Do you know that all your cells' DNA put together would be about twice the diameter of the Solar System? So how does it fit in your body? Discover with us a perfect way of packing!
Your buddies have trouble hearing you in a noisy bar? Guess what — electronic communication faces the same trouble. Let's find out what the solution is.
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Information about the talks:
What about them Scrambled Genomes?!
Dr. Massa Shoura
Postdoc at Stanford, Pathology Department
You know when your room gets messy, and you finally decide to clean it by putting books on the shelf, arranging papers into folders, and clearing out the dead bodies whom your friends promised never to talk about? After that point, doesn't your room seem way more spacious than when you had all that junk strewn around the place?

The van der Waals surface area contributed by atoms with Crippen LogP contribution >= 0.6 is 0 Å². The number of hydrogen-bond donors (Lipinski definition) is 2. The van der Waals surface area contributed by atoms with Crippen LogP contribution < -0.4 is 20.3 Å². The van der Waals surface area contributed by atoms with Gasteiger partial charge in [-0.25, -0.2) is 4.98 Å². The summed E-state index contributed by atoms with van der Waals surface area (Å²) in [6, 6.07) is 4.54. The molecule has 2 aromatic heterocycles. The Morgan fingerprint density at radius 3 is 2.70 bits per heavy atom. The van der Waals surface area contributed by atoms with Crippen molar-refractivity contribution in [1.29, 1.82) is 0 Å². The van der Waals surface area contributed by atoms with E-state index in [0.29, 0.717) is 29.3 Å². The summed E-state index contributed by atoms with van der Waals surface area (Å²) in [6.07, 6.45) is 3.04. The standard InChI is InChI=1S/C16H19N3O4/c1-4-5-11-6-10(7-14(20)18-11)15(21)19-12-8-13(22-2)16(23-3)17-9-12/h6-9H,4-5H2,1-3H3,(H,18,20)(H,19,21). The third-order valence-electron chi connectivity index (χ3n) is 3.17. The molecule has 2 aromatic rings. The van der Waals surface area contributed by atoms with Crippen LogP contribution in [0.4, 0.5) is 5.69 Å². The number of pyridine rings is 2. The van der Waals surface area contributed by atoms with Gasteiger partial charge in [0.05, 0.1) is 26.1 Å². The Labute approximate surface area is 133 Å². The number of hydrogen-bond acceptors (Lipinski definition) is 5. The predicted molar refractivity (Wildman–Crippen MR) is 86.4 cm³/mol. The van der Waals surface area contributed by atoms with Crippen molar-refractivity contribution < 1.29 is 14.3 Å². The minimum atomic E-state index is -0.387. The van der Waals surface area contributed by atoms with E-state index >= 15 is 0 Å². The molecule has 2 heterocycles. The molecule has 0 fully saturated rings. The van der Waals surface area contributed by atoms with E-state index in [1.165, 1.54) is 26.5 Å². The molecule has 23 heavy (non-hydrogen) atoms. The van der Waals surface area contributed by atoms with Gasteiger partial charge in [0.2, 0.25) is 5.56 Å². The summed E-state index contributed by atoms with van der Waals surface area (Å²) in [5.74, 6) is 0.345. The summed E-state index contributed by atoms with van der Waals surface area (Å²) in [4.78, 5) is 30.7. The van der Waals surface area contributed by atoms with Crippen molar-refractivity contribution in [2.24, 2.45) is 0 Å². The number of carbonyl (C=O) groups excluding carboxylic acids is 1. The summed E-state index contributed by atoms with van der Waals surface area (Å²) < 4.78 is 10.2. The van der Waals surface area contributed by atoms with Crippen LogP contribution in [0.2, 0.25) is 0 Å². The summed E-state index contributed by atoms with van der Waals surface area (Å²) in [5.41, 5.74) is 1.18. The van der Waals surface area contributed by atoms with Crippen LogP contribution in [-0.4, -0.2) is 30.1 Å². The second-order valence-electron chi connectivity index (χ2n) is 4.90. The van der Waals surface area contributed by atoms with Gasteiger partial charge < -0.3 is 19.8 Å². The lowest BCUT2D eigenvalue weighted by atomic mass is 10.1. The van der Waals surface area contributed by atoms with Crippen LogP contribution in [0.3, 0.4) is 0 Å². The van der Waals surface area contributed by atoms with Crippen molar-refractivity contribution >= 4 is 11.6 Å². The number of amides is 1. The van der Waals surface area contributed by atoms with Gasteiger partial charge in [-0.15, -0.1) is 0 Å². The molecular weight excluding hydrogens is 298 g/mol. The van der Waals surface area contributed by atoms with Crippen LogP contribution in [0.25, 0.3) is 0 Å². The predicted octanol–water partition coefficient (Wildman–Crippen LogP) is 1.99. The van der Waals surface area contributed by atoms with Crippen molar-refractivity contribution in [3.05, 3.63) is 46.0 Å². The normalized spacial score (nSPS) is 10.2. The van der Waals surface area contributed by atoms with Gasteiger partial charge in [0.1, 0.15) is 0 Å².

The cell also likes to keep things tidy, dynamic, yet accessible. It packs DNA so that it does not take up too much space. If you were to stretch out all of the DNA in your body end-to-end, it would be approximately 1.2 × 10billion miles, which is about 70 trips to the Sun and back. How is this possible?
This talk explores many aspects of genome structure and function - from the 1D sequence of the bases to the 3D folding that enables them to fit inside the nucleus of a cell.
How to communicate clearly in a noisy bar?
Dr. Mary Wootters
Assistant professor of Computer Science and Electrical Engineering at Stanford University
Suppose you wish to send a message in a noisy bar.How to make sure you are understood? You might repeat yourself, adding redundancy. But there are lots of ways to add redundancy; for example, the English language has a lot of redundancy built in: u can prbably undrstnd ths sentnc, evn tho mny lettrs r mssing. In this talk, we'll explore some more principled ways of adding redundancy, which are ubiquitous in modern communication and storage systems.